macrumors newbie
Jun 16, 2009
The article completely misses the network part which is just as important as the chipset in the phones. If Samsung and Huawei phones are to have an edge the network is required to support MIMO 4x4, QAM256 and triple carrier aggregation - preferably MIMO 4x4 and QAM256 on multiple carriers.

Apple iPhones also support these three key technologies but the Gigabit modems in Samsung and Huawei phones can use MIMO 4x4 and QAM256 on multiple carriers and achieve higher speeds.

I do not know everything about the different networks around the world, but I can say that networks in both the USA, Australia and Norway to some degree supports there technologies across large parts of their networks.


macrumors 65816
Dec 13, 2007
This had been the case for sometime, to camouflage this Apple comes with miracle synthetic benchmark supersonic Bionic A series...but many know their LTE and WiFi are not industry leaders...not sure if this is due to hardware or software (OS)
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macrumors newbie
Nov 4, 2012
Even if it is faster, by the look of that graph we aren't talking major speed improvement here. Oh whoop de do a meg or two quicker. I literally don't care about the speed as long as it's fast enough to stream a video. What I really care about is the quality of the connection. How well does the phone keep its connection to the mast, how does it perform in congested areas, how well does it perform in poor coverage areas, how quickly can it regain a connection, how quickly does it realise the connection has gone bad. These are the things that really matter once we hit the point I can stream a video.


macrumors G3
Sep 12, 2017
Sunnyvale, CA
I find it hilarious that the US (arguably the wealthiest country in the world), which has expensive internet and mobile plan prices is so slow.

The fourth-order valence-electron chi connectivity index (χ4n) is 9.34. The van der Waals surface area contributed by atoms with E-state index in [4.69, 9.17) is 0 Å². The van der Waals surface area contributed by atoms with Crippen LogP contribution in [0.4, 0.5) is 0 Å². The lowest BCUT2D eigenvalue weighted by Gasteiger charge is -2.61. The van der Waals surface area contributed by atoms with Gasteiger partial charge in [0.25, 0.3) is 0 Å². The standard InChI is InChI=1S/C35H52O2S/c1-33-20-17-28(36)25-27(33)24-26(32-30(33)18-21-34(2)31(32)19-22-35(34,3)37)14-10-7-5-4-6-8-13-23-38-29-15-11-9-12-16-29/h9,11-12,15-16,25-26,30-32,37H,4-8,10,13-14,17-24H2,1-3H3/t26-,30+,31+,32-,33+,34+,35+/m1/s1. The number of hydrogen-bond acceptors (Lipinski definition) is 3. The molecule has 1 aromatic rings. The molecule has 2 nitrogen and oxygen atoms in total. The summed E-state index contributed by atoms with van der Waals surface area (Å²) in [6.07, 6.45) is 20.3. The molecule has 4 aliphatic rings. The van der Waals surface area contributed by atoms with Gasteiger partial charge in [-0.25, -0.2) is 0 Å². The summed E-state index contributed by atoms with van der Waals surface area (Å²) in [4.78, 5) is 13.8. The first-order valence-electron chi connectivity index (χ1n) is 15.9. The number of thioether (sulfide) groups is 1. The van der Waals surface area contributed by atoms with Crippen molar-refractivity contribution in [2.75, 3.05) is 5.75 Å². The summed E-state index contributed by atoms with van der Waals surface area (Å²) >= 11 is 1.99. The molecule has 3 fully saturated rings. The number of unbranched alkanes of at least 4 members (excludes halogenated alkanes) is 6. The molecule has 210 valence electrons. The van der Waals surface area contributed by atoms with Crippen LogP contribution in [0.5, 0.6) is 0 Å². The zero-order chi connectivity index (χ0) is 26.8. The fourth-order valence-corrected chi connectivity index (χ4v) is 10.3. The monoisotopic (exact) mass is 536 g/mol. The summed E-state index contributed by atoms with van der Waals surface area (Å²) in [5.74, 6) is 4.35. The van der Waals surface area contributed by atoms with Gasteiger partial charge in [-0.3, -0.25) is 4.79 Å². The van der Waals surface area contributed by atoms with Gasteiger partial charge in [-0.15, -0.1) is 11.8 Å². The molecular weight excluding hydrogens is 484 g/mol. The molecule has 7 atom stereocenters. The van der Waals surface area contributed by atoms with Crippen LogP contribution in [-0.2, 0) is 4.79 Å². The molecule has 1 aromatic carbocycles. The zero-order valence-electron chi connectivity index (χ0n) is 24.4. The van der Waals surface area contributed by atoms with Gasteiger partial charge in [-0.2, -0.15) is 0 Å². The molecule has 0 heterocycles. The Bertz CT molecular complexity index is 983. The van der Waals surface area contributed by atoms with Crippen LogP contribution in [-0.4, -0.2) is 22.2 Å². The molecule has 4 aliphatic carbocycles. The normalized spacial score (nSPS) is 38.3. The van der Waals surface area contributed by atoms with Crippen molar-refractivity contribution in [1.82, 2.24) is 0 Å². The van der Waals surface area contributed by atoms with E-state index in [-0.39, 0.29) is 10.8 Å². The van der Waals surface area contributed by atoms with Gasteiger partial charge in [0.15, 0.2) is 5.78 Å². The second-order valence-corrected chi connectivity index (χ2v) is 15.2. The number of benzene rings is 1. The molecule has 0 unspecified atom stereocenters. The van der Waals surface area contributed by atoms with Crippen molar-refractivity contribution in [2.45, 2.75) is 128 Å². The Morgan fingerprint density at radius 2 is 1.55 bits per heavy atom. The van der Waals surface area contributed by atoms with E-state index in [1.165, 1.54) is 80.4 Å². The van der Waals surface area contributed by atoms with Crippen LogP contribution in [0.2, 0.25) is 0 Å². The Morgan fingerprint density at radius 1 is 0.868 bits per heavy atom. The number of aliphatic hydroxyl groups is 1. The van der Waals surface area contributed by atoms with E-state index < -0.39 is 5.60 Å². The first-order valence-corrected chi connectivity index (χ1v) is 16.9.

Not sure how hilarious it is, but do you think it has anything to do with the relatively large area that carriers have to cover? The US is somewhat large, comparatively.


macrumors member
Aug 31, 2017
In the UK 4G was soooooo fast when it first launched. I’d almost always get 100mbps+ download AND upload. But now everyone else is on 4G it sucks.

I don’t think it’s a coincidence that the faster countries have low populations.

I think it is. Netherlands (where I'm from) is up there at #3 when it comes to 4G speed, but we're #4 when it comes to population density. There's an incredible amount of people living in this tiny country but our infrastructure is absolutely amazing.

When 4G was first introduced here, my phone supported it. So I understand what you mean as the speed was much higher back then. That said, 4G is still a heck of a lot faster than most public WiFi options. The only time I experience any form of slowness is when there's a massive amount of people together in a single spot, like a football stadium.
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macrumors 6502
Jul 25, 2008
Damn you Apple, thats nearly a whole second a year I've wasted waiting for my data to download. Thats a whole second of my life that I'm never going to get back :rolleyes: Oh No, wait... I'm in the UK and there is no clear winner here so I apologise Apple, I take it all back, all is good in the world again.
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macrumors 6502a
Jul 26, 2012
Doesn't matter because Apple is now a fashion accessory, not a technology company. What's the next Apple watch mystery material? We have had gold, ceramic. How about sustainable bamboo? iPhone X Skyrocketed the price above $1000, now that's the default price. MBP with the touch bar just cost an extra $500 over-night. Can't wait for the 16" model and the price gouging.

Not to mention nearly half a decade without updating their top of the line computer, so who cares about speed? Apple sure as hell doesn't. But you sure as hell will pay through your nose for mediocre. Apple has to find profits somewhere as they hurtle towards saturation.
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macrumors G5
Apr 8, 2013
Damn you Apple, thats nearly a whole second a year I've wasted waiting for my data to download. Thats a whole second of my life that I'm never going to get back :rolleyes: Oh No, wait... I'm in the UK and there is no clear winner here so I apologise Apple, I take it all back, all is good in the world again.
Well Apple use intel modems in iPhones sold in the UK so android phones with Qualcomm chips will have faster download speeds. This has been shown already. If it actually matters in the grand scheme of things.